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that part Top 50 Songs of 201617. Schoolboy Q – “THat Part”

Blank Face LP

If Schoolboy Q has spent most of his career playing the Robin to his TDE labelmate Kendrick Lamar’s Batman, 2016 was the year that the Boy Wonder emerged from out of the shadows and proclaimed himself a “Walking living legend.” Blank Face LP is easily one of the most intense and dark releases of the year, and at the center of it all stands this single, “THat Part”.

There are actually two versions of this song, and frankly, it’s difficult to pick which one is superior. On one hand, you have the Kanye West-featuring album cut that carries a lot more style than substance (“Beggars can’t be choosers/ Bitch this ain’t Chipotle”). On the other hand, you have the Black Hippy Remix version that comes with contributions from Kendrick and Jay Rock — denser, more elaborate, and technically resounding. It’s noteworthy, however, that on both tracks, when stacked up against two of the biggest stars in rap, you never lose sight of Q as the focal point. No question, the man is “back and poppin’.” –Corbin Reiff

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leonard cohen Top 50 Songs of 201616. Leonard Cohen – “You Want It Darker”

You Want It Darker

“Vilified, crucified, in the human frame/ A million candles burning for the help that never came.” Leonard Cohen, versifier laureate of passionate matters of the heart, greeted us to his 14th and devastatingly final studio album, You Want It Darker, by incorporating operatic choir and keys underneath his distinctive deep growl. The song’s religious explorations feel that much more prophetic considering his passing not long after the album’s release; oh, it’s darker all right, from the prophetic self-reflection of the inevitability of death, to the sardonic beckoning. “Hineni, Hineni/ I’m ready my lord,” Cohen slowly decrees — Hineni (הִנֵּֽנִי) being Hebrew for “Here I am/ I am present.” He sings of the “million candles burning for the help that never came,” potentially symbolizing the candles lit to honor those passed in the Jewish tradition — or even for the million murdered at Auschwitz. When Cohen accuses that “you want it darker,” he seems to be challenging God for allowing life to be extinguished. Or could he be challenging the listener, for not being the help that was needed? Or even just offering himself up, at the end of his life, ready to meet the almighty? As with the best of Cohen’s deep discography, there are no clear answers, though his voice rings out powerfully. As death neared, his tone was murkier and his pen was stronger than ever. –Lior Phillips

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rihanna anti new album release Top 50 Songs of 201615. Rihanna – “Work” (ft. Drake)

Anti

There’s no shortage of ways in which Rihanna has demonstrated her total lack of fucks to give, but this particular demonstration has got to be the most chill. “Work” isn’t the kind of track usually presented as an album’s lead single: It’s got a dancehall beat and a lackadaisical pace, lyrics laced through with Creole and Jamaican patois, a Drake verse that’s both essential and oddly anticlimactic, and a minimalist feel at odds with its relentless lyrics. Those aren’t the only contradictions present in “Work”, either, as Rihanna gives voice to a woman who’s both halfway out her lover’s door already (“You took my heart on my sleeve for decoration”) and prepared to plead for another chance (“If I get another chance to/ I will never, no never neglect you”). Sweating sex without ever truly aiming for sexy, dusted with a despair that never really feels all that pressing, “Work” simply … is. It arrives, it exists, it fades, and you play it again. –Allison Shoemaker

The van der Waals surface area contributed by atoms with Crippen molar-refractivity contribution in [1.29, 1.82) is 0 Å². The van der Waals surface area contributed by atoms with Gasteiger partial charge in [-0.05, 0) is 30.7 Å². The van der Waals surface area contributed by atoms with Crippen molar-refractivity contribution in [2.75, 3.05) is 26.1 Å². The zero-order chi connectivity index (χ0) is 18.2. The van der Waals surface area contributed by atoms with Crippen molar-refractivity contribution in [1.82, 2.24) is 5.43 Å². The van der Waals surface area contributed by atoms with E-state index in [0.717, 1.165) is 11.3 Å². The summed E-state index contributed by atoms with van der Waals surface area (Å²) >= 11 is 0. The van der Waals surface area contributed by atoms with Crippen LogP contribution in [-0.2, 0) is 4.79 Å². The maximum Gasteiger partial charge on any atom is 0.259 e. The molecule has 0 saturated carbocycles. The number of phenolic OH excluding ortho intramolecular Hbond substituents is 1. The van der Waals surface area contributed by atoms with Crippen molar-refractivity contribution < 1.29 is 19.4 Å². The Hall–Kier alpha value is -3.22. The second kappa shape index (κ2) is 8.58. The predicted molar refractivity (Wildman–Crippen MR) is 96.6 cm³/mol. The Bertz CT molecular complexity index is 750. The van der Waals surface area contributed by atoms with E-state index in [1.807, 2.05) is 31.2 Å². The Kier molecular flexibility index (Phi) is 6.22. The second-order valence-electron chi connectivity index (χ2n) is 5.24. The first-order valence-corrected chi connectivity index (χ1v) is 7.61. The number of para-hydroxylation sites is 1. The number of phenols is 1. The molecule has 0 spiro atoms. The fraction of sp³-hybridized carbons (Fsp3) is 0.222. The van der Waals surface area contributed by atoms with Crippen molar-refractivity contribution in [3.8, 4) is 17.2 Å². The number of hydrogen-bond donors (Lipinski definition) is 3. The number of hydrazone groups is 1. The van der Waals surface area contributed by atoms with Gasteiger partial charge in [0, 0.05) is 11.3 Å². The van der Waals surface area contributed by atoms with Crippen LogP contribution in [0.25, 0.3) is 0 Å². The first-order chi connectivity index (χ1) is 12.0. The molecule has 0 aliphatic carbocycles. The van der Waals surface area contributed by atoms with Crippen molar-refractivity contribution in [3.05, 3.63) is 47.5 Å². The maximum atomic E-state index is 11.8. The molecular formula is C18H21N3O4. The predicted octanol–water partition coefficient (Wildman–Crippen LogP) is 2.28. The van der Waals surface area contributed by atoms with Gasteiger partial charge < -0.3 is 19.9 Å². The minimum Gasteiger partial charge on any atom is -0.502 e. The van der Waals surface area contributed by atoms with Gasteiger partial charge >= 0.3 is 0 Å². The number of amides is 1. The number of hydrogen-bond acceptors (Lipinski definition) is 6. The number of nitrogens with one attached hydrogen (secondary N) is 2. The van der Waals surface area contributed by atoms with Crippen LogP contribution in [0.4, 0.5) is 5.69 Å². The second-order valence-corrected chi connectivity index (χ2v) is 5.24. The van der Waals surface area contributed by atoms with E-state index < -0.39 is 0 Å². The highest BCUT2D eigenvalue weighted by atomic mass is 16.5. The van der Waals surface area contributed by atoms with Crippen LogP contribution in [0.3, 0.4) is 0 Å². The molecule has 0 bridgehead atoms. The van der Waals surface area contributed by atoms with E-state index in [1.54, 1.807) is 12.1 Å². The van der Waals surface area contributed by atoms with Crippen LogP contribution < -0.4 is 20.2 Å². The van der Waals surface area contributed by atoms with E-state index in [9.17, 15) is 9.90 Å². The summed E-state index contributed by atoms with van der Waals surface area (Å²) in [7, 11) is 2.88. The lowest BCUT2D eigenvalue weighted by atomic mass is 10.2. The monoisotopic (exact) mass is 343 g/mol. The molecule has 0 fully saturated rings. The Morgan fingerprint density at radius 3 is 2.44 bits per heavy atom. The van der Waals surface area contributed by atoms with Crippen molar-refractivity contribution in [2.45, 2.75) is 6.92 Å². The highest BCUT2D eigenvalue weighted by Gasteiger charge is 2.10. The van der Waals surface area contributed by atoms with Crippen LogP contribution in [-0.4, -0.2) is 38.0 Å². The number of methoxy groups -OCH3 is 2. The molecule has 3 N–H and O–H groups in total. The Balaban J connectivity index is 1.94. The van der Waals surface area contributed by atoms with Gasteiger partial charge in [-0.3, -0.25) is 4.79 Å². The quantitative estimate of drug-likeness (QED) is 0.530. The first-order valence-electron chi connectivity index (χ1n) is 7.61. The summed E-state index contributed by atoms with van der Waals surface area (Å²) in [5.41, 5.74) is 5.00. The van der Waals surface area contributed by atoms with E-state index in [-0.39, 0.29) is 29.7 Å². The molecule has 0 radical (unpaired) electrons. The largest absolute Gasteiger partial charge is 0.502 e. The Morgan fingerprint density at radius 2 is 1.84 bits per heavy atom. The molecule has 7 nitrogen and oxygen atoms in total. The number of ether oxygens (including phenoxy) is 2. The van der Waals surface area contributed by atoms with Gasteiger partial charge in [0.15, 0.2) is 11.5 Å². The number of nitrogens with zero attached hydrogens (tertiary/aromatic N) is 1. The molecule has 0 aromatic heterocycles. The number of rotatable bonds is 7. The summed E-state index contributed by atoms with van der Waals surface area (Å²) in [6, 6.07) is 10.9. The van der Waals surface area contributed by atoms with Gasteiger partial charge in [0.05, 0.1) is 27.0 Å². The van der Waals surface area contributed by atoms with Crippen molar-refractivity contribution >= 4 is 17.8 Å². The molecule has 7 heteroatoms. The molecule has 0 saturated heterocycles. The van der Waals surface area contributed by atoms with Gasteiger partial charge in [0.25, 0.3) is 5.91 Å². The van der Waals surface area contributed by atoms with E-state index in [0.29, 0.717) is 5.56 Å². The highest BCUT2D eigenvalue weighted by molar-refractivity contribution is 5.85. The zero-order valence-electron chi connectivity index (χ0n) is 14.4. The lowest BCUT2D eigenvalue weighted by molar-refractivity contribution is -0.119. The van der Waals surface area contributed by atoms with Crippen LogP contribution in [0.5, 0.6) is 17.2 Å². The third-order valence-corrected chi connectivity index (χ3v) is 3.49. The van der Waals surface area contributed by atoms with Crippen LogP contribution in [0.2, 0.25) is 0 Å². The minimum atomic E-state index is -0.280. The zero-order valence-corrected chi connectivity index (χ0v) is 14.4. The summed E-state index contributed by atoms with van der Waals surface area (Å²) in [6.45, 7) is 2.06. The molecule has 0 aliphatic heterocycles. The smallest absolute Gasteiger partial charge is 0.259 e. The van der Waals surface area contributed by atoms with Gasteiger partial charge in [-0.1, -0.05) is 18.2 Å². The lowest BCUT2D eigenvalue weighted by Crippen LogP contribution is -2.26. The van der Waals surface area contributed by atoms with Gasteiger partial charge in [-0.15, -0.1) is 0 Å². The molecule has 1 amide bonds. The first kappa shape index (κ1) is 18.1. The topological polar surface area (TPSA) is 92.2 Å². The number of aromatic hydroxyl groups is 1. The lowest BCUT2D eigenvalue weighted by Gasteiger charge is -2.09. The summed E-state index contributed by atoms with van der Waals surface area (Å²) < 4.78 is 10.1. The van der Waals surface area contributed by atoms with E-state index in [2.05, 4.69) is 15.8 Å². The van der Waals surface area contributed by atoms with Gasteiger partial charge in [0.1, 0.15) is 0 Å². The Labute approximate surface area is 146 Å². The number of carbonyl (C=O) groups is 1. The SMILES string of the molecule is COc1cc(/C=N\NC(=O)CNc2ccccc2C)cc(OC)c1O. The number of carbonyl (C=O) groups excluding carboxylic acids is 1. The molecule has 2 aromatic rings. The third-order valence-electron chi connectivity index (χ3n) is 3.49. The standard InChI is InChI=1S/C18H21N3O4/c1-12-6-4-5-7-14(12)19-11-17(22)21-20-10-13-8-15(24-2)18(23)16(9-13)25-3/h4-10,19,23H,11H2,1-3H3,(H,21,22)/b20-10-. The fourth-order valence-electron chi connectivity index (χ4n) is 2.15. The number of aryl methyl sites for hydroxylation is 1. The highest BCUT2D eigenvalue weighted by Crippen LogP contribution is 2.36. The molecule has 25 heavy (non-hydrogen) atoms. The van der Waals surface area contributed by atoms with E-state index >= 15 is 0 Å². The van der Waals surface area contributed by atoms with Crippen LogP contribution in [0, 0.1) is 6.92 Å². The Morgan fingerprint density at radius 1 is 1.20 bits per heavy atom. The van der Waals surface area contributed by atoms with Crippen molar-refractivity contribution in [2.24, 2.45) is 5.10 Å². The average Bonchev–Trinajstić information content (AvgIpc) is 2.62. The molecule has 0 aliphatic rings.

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wilco schmilco Top 50 Songs of 201614. Wilco – “If I Ever Was a Child”

Schmilco

Give Wilco three minutes and they’ll bring you to tears. They’ve done it for over two decades, and Schmilco is no exception. “If I Ever Was a Child” is the album’s cotton-covered arrow, one that feels warm and cozy as it strikes the heart. “I never was alone,” Jeff Tweedy pines over light acoustic guitar, adding: “Long enough to know/ If I ever was a child.” Like Nick Drake and Cat Stevens before him, the Midwestern bard pairs a few curious reflections (“Well, I jumped to jolt my clumsy blood”) with some dreamy imagery (“And I cry like a window pane”) that go down like a midnight cup of cocoa. It’s a team effort, though, and the track hits all the right places emotionally because of the little flourishes that each member brings to the campfire. Drummer Glenn Kotche, bassist John Stirratt, and multi-instrumentalist Pat Sansone keep things steady and friendly; Mikael Jorgensen warms his hands over balmy organ fills; and Nels Cline’s slide guitar peeks in like the early morning sun. When Tweedy contends, “I slump behind my brain/ A haunted stain never fades/ I hunt for the kind of pain I can take,” we’re right there with him, watching the molten embers pop and twirl against the blueish hue of his soft-spoken melodies. “Kumbaya” next? –Michael Roffman